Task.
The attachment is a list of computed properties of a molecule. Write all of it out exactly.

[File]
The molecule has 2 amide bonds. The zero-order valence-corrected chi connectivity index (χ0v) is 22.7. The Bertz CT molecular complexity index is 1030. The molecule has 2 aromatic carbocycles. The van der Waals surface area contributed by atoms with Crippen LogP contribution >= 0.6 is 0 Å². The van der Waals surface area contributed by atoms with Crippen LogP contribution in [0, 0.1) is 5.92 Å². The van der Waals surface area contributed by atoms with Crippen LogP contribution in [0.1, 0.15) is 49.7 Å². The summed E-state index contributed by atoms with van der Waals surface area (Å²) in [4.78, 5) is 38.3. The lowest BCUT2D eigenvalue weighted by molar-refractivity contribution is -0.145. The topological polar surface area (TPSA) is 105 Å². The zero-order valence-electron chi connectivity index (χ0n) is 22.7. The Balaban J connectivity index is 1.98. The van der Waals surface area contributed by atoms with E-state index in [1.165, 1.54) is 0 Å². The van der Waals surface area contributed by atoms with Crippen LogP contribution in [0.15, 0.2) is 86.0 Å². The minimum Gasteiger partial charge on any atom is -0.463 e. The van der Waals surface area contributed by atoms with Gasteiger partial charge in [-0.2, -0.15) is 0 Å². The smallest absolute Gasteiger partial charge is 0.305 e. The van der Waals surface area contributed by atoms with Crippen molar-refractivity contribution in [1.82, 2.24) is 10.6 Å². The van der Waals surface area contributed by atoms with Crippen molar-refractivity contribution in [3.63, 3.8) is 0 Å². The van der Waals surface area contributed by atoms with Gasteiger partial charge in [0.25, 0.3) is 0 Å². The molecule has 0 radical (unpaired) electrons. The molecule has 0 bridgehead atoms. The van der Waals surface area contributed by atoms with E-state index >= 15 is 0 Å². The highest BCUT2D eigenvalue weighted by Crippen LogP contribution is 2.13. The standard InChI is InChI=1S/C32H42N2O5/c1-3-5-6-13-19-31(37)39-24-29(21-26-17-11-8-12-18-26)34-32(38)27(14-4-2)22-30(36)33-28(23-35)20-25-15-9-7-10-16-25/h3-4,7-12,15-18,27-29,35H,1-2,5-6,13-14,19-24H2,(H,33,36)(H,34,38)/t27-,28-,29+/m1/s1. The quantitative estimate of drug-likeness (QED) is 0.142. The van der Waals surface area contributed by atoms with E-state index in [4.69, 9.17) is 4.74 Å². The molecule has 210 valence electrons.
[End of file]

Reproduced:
The molecule has 2 amide bonds. The zero-order valence-corrected chi connectivity index (χ0v) is 22.7. The Bertz CT molecular complexity index is 1030. The molecule has 2 aromatic carbocycles. The van der Waals surface area contributed by atoms with Crippen LogP contribution >= 0.6 is 0 Å². The van der Waals surface area contributed by atoms with Crippen LogP contribution in [0, 0.1) is 5.92 Å². The van der Waals surface area contributed by atoms with Crippen LogP contribution in [0.1, 0.15) is 49.7 Å². The summed E-state index contributed by atoms with van der Waals surface area (Å²) in [4.78, 5) is 38.3. The lowest BCUT2D eigenvalue weighted by molar-refractivity contribution is -0.145. The topological polar surface area (TPSA) is 105 Å². The zero-order valence-electron chi connectivity index (χ0n) is 22.7. The Balaban J connectivity index is 1.98. The van der Waals surface area contributed by atoms with E-state index in [1.165, 1.54) is 0 Å². The van der Waals surface area contributed by atoms with Crippen LogP contribution in [0.15, 0.2) is 86.0 Å². The minimum Gasteiger partial charge on any atom is -0.463 e. The van der Waals surface area contributed by atoms with Gasteiger partial charge in [-0.2, -0.15) is 0 Å². The smallest absolute Gasteiger partial charge is 0.305 e. The van der Waals surface area contributed by atoms with Crippen molar-refractivity contribution in [1.82, 2.24) is 10.6 Å². The van der Waals surface area contributed by atoms with Crippen molar-refractivity contribution in [3.63, 3.8) is 0 Å². The van der Waals surface area contributed by atoms with Gasteiger partial charge in [0.25, 0.3) is 0 Å². The molecule has 0 radical (unpaired) electrons. The molecule has 0 bridgehead atoms. The van der Waals surface area contributed by atoms with E-state index >= 15 is 0 Å². The highest BCUT2D eigenvalue weighted by Crippen LogP contribution is 2.13. The standard InChI is InChI=1S/C32H42N2O5/c1-3-5-6-13-19-31(37)39-24-29(21-26-17-11-8-12-18-26)34-32(38)27(14-4-2)22-30(36)33-28(23-35)20-25-15-9-7-10-16-25/h3-4,7-12,15-18,27-29,35H,1-2,5-6,13-14,19-24H2,(H,33,36)(H,34,38)/t27-,28-,29+/m1/s1. The quantitative estimate of drug-likeness (QED) is 0.142. The van der Waals surface area contributed by atoms with E-state index in [4.69, 9.17) is 4.74 Å². The molecule has 210 valence electrons.